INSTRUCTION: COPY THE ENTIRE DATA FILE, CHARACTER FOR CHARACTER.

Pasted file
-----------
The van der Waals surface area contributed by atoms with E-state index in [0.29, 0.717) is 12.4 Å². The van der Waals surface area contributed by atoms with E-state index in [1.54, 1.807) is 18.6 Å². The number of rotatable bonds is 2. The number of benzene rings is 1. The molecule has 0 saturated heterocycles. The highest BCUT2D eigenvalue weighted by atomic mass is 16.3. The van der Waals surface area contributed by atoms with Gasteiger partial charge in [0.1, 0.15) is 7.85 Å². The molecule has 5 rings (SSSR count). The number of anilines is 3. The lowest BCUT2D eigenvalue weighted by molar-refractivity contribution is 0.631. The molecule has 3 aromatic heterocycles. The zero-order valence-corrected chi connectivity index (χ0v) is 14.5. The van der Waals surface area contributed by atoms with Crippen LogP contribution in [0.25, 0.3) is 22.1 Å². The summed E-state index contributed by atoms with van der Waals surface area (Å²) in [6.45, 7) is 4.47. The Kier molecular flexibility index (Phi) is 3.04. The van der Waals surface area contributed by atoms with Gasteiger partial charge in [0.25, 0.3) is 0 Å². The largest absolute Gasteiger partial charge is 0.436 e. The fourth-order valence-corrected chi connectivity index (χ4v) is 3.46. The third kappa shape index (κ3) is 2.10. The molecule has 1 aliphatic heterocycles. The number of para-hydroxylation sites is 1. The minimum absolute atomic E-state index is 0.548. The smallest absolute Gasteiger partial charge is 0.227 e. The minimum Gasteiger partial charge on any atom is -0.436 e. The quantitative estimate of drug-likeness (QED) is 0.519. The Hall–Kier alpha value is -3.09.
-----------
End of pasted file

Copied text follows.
The van der Waals surface area contributed by atoms with E-state index in [0.29, 0.717) is 12.4 Å². The van der Waals surface area contributed by atoms with E-state index in [1.54, 1.807) is 18.6 Å². The number of rotatable bonds is 2. The number of benzene rings is 1. The molecule has 0 saturated heterocycles. The highest BCUT2D eigenvalue weighted by atomic mass is 16.3. The van der Waals surface area contributed by atoms with Gasteiger partial charge in [0.1, 0.15) is 7.85 Å². The molecule has 5 rings (SSSR count). The number of anilines is 3. The lowest BCUT2D eigenvalue weighted by molar-refractivity contribution is 0.631. The molecule has 3 aromatic heterocycles. The zero-order valence-corrected chi connectivity index (χ0v) is 14.5. The van der Waals surface area contributed by atoms with Crippen LogP contribution in [0.25, 0.3) is 22.1 Å². The summed E-state index contributed by atoms with van der Waals surface area (Å²) in [6.45, 7) is 4.47. The Kier molecular flexibility index (Phi) is 3.04. The van der Waals surface area contributed by atoms with Gasteiger partial charge in [0.25, 0.3) is 0 Å². The largest absolute Gasteiger partial charge is 0.436 e. The fourth-order valence-corrected chi connectivity index (χ4v) is 3.46. The third kappa shape index (κ3) is 2.10. The molecule has 1 aliphatic heterocycles. The number of para-hydroxylation sites is 1. The minimum absolute atomic E-state index is 0.548. The smallest absolute Gasteiger partial charge is 0.227 e. The minimum Gasteiger partial charge on any atom is -0.436 e. The quantitative estimate of drug-likeness (QED) is 0.519. The Hall–Kier alpha value is -3.09.